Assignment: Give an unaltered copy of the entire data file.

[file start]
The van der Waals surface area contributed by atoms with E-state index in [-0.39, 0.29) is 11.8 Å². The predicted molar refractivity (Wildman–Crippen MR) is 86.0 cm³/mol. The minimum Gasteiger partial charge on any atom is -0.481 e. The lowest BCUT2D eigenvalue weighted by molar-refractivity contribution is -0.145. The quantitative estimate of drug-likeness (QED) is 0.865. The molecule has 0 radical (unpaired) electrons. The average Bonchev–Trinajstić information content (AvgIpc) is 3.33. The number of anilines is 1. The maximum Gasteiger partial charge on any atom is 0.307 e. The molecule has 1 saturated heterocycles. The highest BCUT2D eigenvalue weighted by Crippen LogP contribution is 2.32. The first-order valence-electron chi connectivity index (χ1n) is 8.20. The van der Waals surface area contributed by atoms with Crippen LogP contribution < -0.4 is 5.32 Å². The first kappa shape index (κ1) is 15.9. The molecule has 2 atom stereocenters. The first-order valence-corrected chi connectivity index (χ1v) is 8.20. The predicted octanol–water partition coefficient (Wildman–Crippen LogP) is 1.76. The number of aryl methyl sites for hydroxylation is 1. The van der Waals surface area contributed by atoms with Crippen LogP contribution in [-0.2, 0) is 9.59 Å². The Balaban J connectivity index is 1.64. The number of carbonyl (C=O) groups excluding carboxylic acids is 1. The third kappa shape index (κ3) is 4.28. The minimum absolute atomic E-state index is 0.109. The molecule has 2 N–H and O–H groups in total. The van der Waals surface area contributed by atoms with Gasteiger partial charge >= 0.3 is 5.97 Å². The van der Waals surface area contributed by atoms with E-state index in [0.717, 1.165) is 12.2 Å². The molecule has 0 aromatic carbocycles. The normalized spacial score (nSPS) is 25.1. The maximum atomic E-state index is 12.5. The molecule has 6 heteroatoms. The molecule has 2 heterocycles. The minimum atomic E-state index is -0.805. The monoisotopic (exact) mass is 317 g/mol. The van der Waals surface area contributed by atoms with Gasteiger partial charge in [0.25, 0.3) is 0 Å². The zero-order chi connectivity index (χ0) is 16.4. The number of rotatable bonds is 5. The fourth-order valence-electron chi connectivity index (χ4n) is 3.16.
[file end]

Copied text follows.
The van der Waals surface area contributed by atoms with E-state index in [-0.39, 0.29) is 11.8 Å². The predicted molar refractivity (Wildman–Crippen MR) is 86.0 cm³/mol. The minimum Gasteiger partial charge on any atom is -0.481 e. The lowest BCUT2D eigenvalue weighted by molar-refractivity contribution is -0.145. The quantitative estimate of drug-likeness (QED) is 0.865. The molecule has 0 radical (unpaired) electrons. The average Bonchev–Trinajstić information content (AvgIpc) is 3.33. The number of anilines is 1. The maximum Gasteiger partial charge on any atom is 0.307 e. The molecule has 1 saturated heterocycles. The highest BCUT2D eigenvalue weighted by Crippen LogP contribution is 2.32. The first-order valence-electron chi connectivity index (χ1n) is 8.20. The van der Waals surface area contributed by atoms with Crippen LogP contribution < -0.4 is 5.32 Å². The first kappa shape index (κ1) is 15.9. The molecule has 2 atom stereocenters. The first-order valence-corrected chi connectivity index (χ1v) is 8.20. The predicted octanol–water partition coefficient (Wildman–Crippen LogP) is 1.76. The number of aryl methyl sites for hydroxylation is 1. The van der Waals surface area contributed by atoms with Crippen LogP contribution in [-0.2, 0) is 9.59 Å². The Balaban J connectivity index is 1.64. The number of carbonyl (C=O) groups excluding carboxylic acids is 1. The third kappa shape index (κ3) is 4.28. The minimum absolute atomic E-state index is 0.109. The molecule has 2 N–H and O–H groups in total. The van der Waals surface area contributed by atoms with Gasteiger partial charge >= 0.3 is 5.97 Å². The van der Waals surface area contributed by atoms with E-state index in [0.717, 1.165) is 12.2 Å². The molecule has 0 aromatic carbocycles. The normalized spacial score (nSPS) is 25.1. The maximum atomic E-state index is 12.5. The molecule has 6 heteroatoms. The molecule has 2 heterocycles. The minimum atomic E-state index is -0.805. The monoisotopic (exact) mass is 317 g/mol. The van der Waals surface area contributed by atoms with Gasteiger partial charge in [0.25, 0.3) is 0 Å². The zero-order chi connectivity index (χ0) is 16.4. The number of rotatable bonds is 5. The fourth-order valence-electron chi connectivity index (χ4n) is 3.16.